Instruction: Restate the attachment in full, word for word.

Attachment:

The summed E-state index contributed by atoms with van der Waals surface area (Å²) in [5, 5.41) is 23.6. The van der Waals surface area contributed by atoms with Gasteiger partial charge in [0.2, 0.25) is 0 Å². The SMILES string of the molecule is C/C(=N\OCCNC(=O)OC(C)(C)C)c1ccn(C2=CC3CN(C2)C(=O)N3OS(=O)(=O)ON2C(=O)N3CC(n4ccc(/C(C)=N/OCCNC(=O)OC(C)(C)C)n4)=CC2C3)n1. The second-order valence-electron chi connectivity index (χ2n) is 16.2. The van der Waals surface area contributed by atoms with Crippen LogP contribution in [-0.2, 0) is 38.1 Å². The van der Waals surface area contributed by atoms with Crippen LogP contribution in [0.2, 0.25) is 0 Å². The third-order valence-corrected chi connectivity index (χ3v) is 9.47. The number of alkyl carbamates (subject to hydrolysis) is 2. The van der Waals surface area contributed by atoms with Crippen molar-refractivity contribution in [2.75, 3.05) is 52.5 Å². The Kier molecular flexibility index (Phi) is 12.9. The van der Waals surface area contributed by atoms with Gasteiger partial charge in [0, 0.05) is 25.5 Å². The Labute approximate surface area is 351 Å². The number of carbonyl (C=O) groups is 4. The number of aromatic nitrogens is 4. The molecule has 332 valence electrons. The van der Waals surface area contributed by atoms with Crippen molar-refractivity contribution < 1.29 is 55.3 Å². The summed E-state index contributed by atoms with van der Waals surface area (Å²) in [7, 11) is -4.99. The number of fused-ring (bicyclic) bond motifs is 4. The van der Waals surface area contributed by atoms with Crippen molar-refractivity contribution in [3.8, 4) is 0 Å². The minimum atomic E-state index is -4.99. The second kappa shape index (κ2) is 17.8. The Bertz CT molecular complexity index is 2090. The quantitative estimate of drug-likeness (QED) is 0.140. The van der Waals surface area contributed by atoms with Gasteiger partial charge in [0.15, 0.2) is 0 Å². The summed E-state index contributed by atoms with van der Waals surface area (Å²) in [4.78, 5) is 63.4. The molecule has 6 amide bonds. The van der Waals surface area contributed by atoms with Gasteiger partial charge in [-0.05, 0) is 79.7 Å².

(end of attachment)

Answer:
The summed E-state index contributed by atoms with van der Waals surface area (Å²) in [5, 5.41) is 23.6. The van der Waals surface area contributed by atoms with Gasteiger partial charge in [0.2, 0.25) is 0 Å². The SMILES string of the molecule is C/C(=N\OCCNC(=O)OC(C)(C)C)c1ccn(C2=CC3CN(C2)C(=O)N3OS(=O)(=O)ON2C(=O)N3CC(n4ccc(/C(C)=N/OCCNC(=O)OC(C)(C)C)n4)=CC2C3)n1. The second-order valence-electron chi connectivity index (χ2n) is 16.2. The van der Waals surface area contributed by atoms with Crippen LogP contribution in [-0.2, 0) is 38.1 Å². The van der Waals surface area contributed by atoms with Crippen LogP contribution in [0.2, 0.25) is 0 Å². The third-order valence-corrected chi connectivity index (χ3v) is 9.47. The number of alkyl carbamates (subject to hydrolysis) is 2. The van der Waals surface area contributed by atoms with Crippen molar-refractivity contribution in [2.75, 3.05) is 52.5 Å². The Kier molecular flexibility index (Phi) is 12.9. The van der Waals surface area contributed by atoms with Gasteiger partial charge in [0, 0.05) is 25.5 Å². The Labute approximate surface area is 351 Å². The number of carbonyl (C=O) groups is 4. The number of aromatic nitrogens is 4. The molecule has 332 valence electrons. The van der Waals surface area contributed by atoms with Crippen molar-refractivity contribution < 1.29 is 55.3 Å². The summed E-state index contributed by atoms with van der Waals surface area (Å²) in [7, 11) is -4.99. The number of fused-ring (bicyclic) bond motifs is 4. The van der Waals surface area contributed by atoms with Crippen molar-refractivity contribution in [3.8, 4) is 0 Å². The minimum atomic E-state index is -4.99. The second kappa shape index (κ2) is 17.8. The Bertz CT molecular complexity index is 2090. The quantitative estimate of drug-likeness (QED) is 0.140. The van der Waals surface area contributed by atoms with Gasteiger partial charge in [0.15, 0.2) is 0 Å². The summed E-state index contributed by atoms with van der Waals surface area (Å²) in [4.78, 5) is 63.4. The molecule has 6 amide bonds. The van der Waals surface area contributed by atoms with Gasteiger partial charge in [-0.05, 0) is 79.7 Å².